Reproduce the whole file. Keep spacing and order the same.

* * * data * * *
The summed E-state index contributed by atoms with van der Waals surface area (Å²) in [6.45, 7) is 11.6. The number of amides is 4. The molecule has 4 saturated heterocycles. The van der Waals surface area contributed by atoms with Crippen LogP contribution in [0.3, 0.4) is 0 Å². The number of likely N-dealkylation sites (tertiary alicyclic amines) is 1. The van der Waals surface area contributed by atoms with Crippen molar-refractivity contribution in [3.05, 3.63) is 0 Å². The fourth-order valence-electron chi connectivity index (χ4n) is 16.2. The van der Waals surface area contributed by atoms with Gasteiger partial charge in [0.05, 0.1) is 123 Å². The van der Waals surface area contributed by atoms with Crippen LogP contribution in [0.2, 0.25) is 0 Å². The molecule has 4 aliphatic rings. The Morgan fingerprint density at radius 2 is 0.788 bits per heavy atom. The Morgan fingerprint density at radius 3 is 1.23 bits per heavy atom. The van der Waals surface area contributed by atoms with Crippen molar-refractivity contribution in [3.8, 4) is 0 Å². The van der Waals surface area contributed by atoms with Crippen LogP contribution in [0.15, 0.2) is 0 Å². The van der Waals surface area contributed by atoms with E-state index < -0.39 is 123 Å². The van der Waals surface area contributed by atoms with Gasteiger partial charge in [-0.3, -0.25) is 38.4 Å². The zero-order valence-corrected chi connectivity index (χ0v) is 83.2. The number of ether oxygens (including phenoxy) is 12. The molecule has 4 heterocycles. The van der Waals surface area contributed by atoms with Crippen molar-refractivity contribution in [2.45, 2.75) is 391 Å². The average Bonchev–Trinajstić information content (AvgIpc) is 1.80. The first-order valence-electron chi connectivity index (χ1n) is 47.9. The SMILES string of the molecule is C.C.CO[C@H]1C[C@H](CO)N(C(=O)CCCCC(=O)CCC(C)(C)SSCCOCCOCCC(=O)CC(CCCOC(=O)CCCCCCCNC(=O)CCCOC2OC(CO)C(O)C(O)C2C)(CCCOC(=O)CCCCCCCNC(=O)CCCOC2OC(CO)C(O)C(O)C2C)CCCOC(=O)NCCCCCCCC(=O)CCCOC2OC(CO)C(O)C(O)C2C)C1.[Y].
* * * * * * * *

The summed E-state index contributed by atoms with van der Waals surface area (Å²) in [6.45, 7) is 11.6. The number of amides is 4. The molecule has 4 saturated heterocycles. The van der Waals surface area contributed by atoms with Crippen LogP contribution in [0.3, 0.4) is 0 Å². The number of likely N-dealkylation sites (tertiary alicyclic amines) is 1. The van der Waals surface area contributed by atoms with Crippen molar-refractivity contribution in [3.05, 3.63) is 0 Å². The fourth-order valence-electron chi connectivity index (χ4n) is 16.2. The van der Waals surface area contributed by atoms with Gasteiger partial charge in [0.05, 0.1) is 123 Å². The van der Waals surface area contributed by atoms with Crippen LogP contribution in [0.2, 0.25) is 0 Å². The molecule has 4 aliphatic rings. The Morgan fingerprint density at radius 2 is 0.788 bits per heavy atom. The Morgan fingerprint density at radius 3 is 1.23 bits per heavy atom. The van der Waals surface area contributed by atoms with Crippen molar-refractivity contribution in [3.8, 4) is 0 Å². The van der Waals surface area contributed by atoms with Crippen LogP contribution in [0.15, 0.2) is 0 Å². The van der Waals surface area contributed by atoms with E-state index < -0.39 is 123 Å². The van der Waals surface area contributed by atoms with Gasteiger partial charge in [-0.3, -0.25) is 38.4 Å². The zero-order valence-corrected chi connectivity index (χ0v) is 83.2. The number of ether oxygens (including phenoxy) is 12. The molecule has 4 heterocycles. The van der Waals surface area contributed by atoms with Crippen molar-refractivity contribution in [2.45, 2.75) is 391 Å². The average Bonchev–Trinajstić information content (AvgIpc) is 1.80. The first-order valence-electron chi connectivity index (χ1n) is 47.9. The SMILES string of the molecule is C.C.CO[C@H]1C[C@H](CO)N(C(=O)CCCCC(=O)CCC(C)(C)SSCCOCCOCCC(=O)CC(CCCOC(=O)CCCCCCCNC(=O)CCCOC2OC(CO)C(O)C(O)C2C)(CCCOC(=O)CCCCCCCNC(=O)CCCOC2OC(CO)C(O)C(O)C2C)CCCOC(=O)NCCCCCCCC(=O)CCCOC2OC(CO)C(O)C(O)C2C)C1.[Y].